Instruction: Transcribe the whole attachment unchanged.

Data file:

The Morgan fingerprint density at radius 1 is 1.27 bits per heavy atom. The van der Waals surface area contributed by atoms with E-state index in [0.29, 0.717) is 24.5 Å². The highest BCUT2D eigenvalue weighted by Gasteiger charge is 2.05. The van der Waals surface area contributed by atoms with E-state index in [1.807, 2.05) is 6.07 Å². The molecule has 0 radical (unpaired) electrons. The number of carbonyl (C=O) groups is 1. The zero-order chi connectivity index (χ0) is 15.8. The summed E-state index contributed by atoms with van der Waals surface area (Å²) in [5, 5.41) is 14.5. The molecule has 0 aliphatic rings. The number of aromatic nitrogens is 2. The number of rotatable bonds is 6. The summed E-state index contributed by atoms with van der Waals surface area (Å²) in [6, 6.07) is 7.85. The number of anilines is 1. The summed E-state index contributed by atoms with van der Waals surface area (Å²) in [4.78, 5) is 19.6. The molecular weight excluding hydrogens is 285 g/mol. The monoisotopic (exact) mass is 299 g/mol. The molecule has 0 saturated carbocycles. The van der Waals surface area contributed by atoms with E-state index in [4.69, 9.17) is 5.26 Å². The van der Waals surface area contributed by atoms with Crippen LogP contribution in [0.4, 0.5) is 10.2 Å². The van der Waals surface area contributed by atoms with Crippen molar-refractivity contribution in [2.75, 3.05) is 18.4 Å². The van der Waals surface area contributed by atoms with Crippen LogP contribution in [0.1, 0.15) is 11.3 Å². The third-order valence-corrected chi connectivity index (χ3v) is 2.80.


The Morgan fingerprint density at radius 1 is 1.27 bits per heavy atom. The van der Waals surface area contributed by atoms with E-state index in [0.29, 0.717) is 24.5 Å². The highest BCUT2D eigenvalue weighted by Gasteiger charge is 2.05. The van der Waals surface area contributed by atoms with E-state index in [1.807, 2.05) is 6.07 Å². The molecule has 0 radical (unpaired) electrons. The number of carbonyl (C=O) groups is 1. The zero-order chi connectivity index (χ0) is 15.8. The summed E-state index contributed by atoms with van der Waals surface area (Å²) in [5, 5.41) is 14.5. The molecule has 0 aliphatic rings. The number of aromatic nitrogens is 2. The number of rotatable bonds is 6. The summed E-state index contributed by atoms with van der Waals surface area (Å²) in [6, 6.07) is 7.85. The number of anilines is 1. The summed E-state index contributed by atoms with van der Waals surface area (Å²) in [4.78, 5) is 19.6. The molecular weight excluding hydrogens is 285 g/mol. The monoisotopic (exact) mass is 299 g/mol. The molecule has 0 saturated carbocycles. The van der Waals surface area contributed by atoms with E-state index in [4.69, 9.17) is 5.26 Å². The van der Waals surface area contributed by atoms with Crippen LogP contribution in [0.4, 0.5) is 10.2 Å². The van der Waals surface area contributed by atoms with Crippen molar-refractivity contribution in [2.75, 3.05) is 18.4 Å². The van der Waals surface area contributed by atoms with Crippen LogP contribution in [0.1, 0.15) is 11.3 Å². The third-order valence-corrected chi connectivity index (χ3v) is 2.80.